If you happen to catch the Republican Governors Association’s new ad attacking Democrat John Bel Edwards for wanting to “expand ‘Obamacare’ in Louisiana,” take the accusation with a big grain of salt.
Not because he wouldn’t do it if elected. As head of the state House’s Democratic caucus, Edwards has been pushing for Louisiana to accept the Affordable Care Act’s Medicaid expansion ever since the U.S. Supreme Court declared that provision of the health care law optional.
But here’s the catch: So, in all likelihood, would all three Republicans on the Oct. 24 gubernatorial ballot. And if that happens, whoever is elected to replace Gov. Bobby Jindal come January would be backed by several big business and reform outlets, groups that speak for some of the state’s highest-profile conservatives.
In fact, one remarkable undercurrent to the race is the candidates’ across-the-board rejection of his harshly ideological opposition to the expansion. Same goes for groups such as the Council for a Better Louisiana, the Baton Rouge Area Chamber and Blueprint Louisiana, each of which recently endorsed expansion for the first time.
That these generally cautious organizations weighed in points to just how obvious a plus Medicaid expansion would be for Louisiana, once you remove Jindal’s presidential posturing from the mix. They don’t ignore the moral imperative of helping people get health care, but they each focus their arguments on the pragmatic advantages.
“If we strip away emotion, there’s a layer of practicality,” said Adam Knapp, BRAC’s president and CEO. His organization is circulating a Power Point outlining the revenue the state is slated to lose without expansion — more than $23 billion over 10 years, according to the Urban Institute. The new federal dollars would support 15,600 new jobs across all sectors and create $1.8 billion in economic activity within two years, the analysis says, and could save $267 million in uncompensated care costs over a decade.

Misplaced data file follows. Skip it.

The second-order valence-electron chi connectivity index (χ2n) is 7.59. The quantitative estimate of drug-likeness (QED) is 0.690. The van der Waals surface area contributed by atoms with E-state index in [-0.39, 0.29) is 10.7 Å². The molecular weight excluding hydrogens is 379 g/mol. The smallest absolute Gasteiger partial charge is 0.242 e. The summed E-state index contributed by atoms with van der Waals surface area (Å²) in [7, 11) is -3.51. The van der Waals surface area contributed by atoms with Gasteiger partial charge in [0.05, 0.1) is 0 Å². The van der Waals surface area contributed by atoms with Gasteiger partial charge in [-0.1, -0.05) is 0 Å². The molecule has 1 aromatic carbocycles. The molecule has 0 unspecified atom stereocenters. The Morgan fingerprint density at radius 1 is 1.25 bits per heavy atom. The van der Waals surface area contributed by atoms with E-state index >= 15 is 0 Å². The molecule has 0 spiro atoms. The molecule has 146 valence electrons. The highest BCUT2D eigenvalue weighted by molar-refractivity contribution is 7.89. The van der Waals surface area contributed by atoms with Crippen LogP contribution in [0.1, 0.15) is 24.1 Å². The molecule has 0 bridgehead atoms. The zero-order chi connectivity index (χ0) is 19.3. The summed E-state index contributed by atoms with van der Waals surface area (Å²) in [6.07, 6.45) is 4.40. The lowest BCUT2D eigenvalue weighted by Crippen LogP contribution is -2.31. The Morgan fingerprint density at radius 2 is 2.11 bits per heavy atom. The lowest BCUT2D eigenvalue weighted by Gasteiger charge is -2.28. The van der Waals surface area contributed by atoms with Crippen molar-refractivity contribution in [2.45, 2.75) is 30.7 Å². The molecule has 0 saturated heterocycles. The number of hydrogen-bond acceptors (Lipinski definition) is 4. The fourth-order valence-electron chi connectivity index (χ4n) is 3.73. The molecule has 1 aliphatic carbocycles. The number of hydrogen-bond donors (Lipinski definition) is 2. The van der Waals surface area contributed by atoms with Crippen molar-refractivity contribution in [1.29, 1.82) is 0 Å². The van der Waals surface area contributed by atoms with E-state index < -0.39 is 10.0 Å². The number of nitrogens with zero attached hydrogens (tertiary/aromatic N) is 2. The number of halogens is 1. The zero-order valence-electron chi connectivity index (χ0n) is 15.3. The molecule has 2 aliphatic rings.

Phillip Rozeman, a Shreveport physician who chairs Blueprint Louisiana, made a similar case.
Rozeman said expansion would be a win for low-income patients, including many who “have jobs that don’t pay a lot but are trying to support their families,” as well as providers like himself, graduate medical education and the state’s precariously funded public-private hospital partnerships.
“It’s hard to watch tax dollars go to the federal government from Louisiana and we don’t get anything back from it,” he added.
Rozeman, Knapp, and CABL’s Barry Erwin said the endorsement discussions weren’t terribly contentious, even among those who don’t like the Affordable Care Act.
While it’s clear that Jindal’s imminent departure creates opportunity for a change in policy, all said the campaign is just one of many factors: Others include the state’s immediate and long-term fiscal woes, the needs of the privatized hospitals, the certainty that the law isn’t going away now that it has survived several legal challenges, the looming reduction in a separate federal revenue stream for uncompensated care and new legislation that allows the state to turn to private hospitals to come up with the local share, which will gradually rise to 10 percent after this fiscal year.
The legislation to adopt the expansion, though, carries a tight deadline of April 1. That won’t be an issue if Edwards wins, since he advocates accepting the expansion immediately. The three Republicans, though, have attached conditions and plan to seek the sort of waiver to create a custom plan that some other states have received — a process that can be slow and contentious.
Lt. Gov. Jay Dardenne has said he’d appoint a bipartisan expert commission to craft an application, and Public Service Commissioner Scott Angelle talks of a free-market approach. Jindal already privatized much of Medicaid through the Bayou Health managed care program, so it’s unclear what more Angelle could demand. U.S. Sen. David Vitter’s terms are most problematic: He wants a work requirement, something the Obama administration rejected when Pennsylvania tried it.
Some of this is surely election-year posturing by candidates who want voters to think they’re eager to stand up to the president, and hopefully whoever wins will keep his eye on the ball.
Unlike the outgoing governor, the next guy is going to have a lot more to worry about than proving his anti-Obama cred.
Stephanie Grace can be contacted at email@example.com. Follow her on Twitter, @stephgracenola.